Part Four: Congregation/Congress v. “Church”

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So what is Jesus building, that the Politics of Hell has tried with all its might to snuff out but has utterly failed?

King James’ “Church”

When King James organized the translation which bears his name, he had 15 rules for his team of translators. Some were common sense rules about how to divide tasks and double check each other. But a couple of rules were James’ grab for ecclesiastical power.

One rule prohibited margin notes, which had made the Geneva Bible so helpful, but whose observations about tyranny had infuriated James.

Another rule required copying as much of the Bishop’s Bible (the official Anglican Church Bible translated under Queen Elizabeth’s direction in 1568) “as the truth of the original will permit.”

Only one rule dictated how a certain Greek word had to be translated. Only one word mattered that much to the king, to force England’s top Greek scholars to translate one particular Greek word not according to its meaning but as the King demanded.

That English word was “church”. That was the royal translation of the Greek word “ekklesia” (εκκλησιαν).

Here is the text of the royal decree: “3. The old ecclesiastical words to be kept; as the word church, not to be translated congregation, &c.”

Who had translated it “congregation”? What happened to the guy who translated it “congregation”? What is the big difference between “church” and “congregation” that the king made such a big deal out of it?

Thank you for asking. William Tyndale translated the word εκκλησιαν as “congregation”. For translating the New Testament into English, he was strangled and then burned at the stake. Although he was murdered for translating more than one word, King James’ focus on that one word suggests that one word very likely rankled his predecessor, King James’ great grand-uncle, King Henry VIII, similarly.

The big difference? James called “church” an “ecclesiastical word”. “Ecclesiastical” refers to a very regimented church structure, with rich uniforms and elaborate rituals. King James wanted his Bible to support that. Why?

Both the Catholics and the Anglicans preferred dogma, richly endowed churches and brilliant ceremonial as an integral part of the worship of God, and both claimed for themselves absolute authority over their clerics and their congregations – and the unassailable right to order their services in the manner established by their “princes”.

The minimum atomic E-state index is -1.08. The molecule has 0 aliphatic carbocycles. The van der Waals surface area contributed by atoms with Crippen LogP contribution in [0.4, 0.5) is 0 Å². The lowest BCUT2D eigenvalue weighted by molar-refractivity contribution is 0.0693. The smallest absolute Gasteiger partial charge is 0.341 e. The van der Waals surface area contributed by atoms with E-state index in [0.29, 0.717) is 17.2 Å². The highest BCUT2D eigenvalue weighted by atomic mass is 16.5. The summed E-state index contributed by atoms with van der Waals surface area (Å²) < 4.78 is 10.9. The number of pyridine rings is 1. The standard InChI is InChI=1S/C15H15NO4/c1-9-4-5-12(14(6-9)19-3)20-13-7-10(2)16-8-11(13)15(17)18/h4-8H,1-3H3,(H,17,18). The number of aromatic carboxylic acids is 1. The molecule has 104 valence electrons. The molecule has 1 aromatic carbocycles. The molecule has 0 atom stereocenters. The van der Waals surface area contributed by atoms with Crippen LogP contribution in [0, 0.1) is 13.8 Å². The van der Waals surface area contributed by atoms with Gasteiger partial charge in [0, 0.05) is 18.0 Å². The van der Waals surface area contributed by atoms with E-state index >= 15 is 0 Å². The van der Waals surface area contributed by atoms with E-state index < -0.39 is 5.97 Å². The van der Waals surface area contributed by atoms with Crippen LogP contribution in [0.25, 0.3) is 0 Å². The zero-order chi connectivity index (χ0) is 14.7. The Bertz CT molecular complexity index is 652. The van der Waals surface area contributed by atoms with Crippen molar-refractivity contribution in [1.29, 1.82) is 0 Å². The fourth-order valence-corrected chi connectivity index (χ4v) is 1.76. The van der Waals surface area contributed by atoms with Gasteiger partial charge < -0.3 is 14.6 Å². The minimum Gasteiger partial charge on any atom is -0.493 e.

The Puritan concept of worship, however, included no dogma, no ceremonial, no statuary [statues] and no formal Book of Prayer. It despised the panoply [ceremonial robes], the preferments [titles and powers], the dignities and the rich emoluments [salaries] of the self-appointed bishops and archbishops and resented fiercely their claim to infallibility and their rejection of the right of any man to worship in accordance with the dictates of his own conscience.
It disdained the vestments of the clergy and their ritualistic services, and utterly rejected the use of symbolism in the form of Holy Mass, Communion, Baptism, the Enthronement of Bishops and the Solemnization of Marriages. They claimed the right to elect their own teachers and objected strongly to being compelled to support the magnificent edifices of church and cathedral through tithes, levies and taxes – preferring to worship solemnly in humble surroundings and in direct communication with God.
But the state religion of England had the advantage, as far as King and government were concerned, of forming a vast network of communication that reached into every corner – and every home – of the realm. Through it ran the authority of the law, the injected fear of the hereafter and the certainty that the vast army of priests employed by it must, inevitably, note the slightest reluctance on the part of anyone to comply with its ordinances. Compulsory attendances at church services ensured that the “Big Brother” technique of surveillance was total; mysticism at those services created fear, the brilliant ceremonial awe – and the parish rolls prevented the citizens from dispersing and so evading taxes, military service and their “duty” to their masters. For those who failed to conform, the penalties were severe and summary. (The Mayflower, by Vernon Heaton, pub. Mayflower Books, New York NY, p. 9)